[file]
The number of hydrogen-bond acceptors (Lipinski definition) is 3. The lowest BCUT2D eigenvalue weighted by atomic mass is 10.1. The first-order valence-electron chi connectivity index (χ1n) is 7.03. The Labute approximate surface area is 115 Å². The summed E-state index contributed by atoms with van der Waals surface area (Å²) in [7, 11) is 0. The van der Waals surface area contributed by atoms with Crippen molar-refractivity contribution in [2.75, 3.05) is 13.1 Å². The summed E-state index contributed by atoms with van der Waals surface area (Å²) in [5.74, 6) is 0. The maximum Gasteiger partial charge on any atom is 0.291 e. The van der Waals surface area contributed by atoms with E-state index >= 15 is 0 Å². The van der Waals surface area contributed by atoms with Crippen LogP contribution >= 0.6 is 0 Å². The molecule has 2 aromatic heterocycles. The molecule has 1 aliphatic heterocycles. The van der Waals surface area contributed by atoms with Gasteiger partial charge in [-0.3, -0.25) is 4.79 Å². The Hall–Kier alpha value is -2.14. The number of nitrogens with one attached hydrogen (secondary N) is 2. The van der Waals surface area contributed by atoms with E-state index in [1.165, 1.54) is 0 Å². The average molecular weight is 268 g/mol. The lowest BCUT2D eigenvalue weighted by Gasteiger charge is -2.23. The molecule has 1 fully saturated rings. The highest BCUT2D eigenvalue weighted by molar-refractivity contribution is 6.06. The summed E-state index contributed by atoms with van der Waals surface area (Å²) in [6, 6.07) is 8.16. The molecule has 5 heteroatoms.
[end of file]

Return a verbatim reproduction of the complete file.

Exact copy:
The number of hydrogen-bond acceptors (Lipinski definition) is 3. The lowest BCUT2D eigenvalue weighted by atomic mass is 10.1. The first-order valence-electron chi connectivity index (χ1n) is 7.03. The Labute approximate surface area is 115 Å². The summed E-state index contributed by atoms with van der Waals surface area (Å²) in [7, 11) is 0. The van der Waals surface area contributed by atoms with Crippen molar-refractivity contribution in [2.75, 3.05) is 13.1 Å². The summed E-state index contributed by atoms with van der Waals surface area (Å²) in [5.74, 6) is 0. The maximum Gasteiger partial charge on any atom is 0.291 e. The van der Waals surface area contributed by atoms with E-state index >= 15 is 0 Å². The van der Waals surface area contributed by atoms with Crippen LogP contribution >= 0.6 is 0 Å². The molecule has 2 aromatic heterocycles. The molecule has 1 aliphatic heterocycles. The van der Waals surface area contributed by atoms with Gasteiger partial charge in [-0.3, -0.25) is 4.79 Å². The Hall–Kier alpha value is -2.14. The number of nitrogens with one attached hydrogen (secondary N) is 2. The van der Waals surface area contributed by atoms with E-state index in [1.165, 1.54) is 0 Å². The average molecular weight is 268 g/mol. The lowest BCUT2D eigenvalue weighted by Gasteiger charge is -2.23. The molecule has 1 fully saturated rings. The highest BCUT2D eigenvalue weighted by molar-refractivity contribution is 6.06. The summed E-state index contributed by atoms with van der Waals surface area (Å²) in [6, 6.07) is 8.16. The molecule has 5 heteroatoms.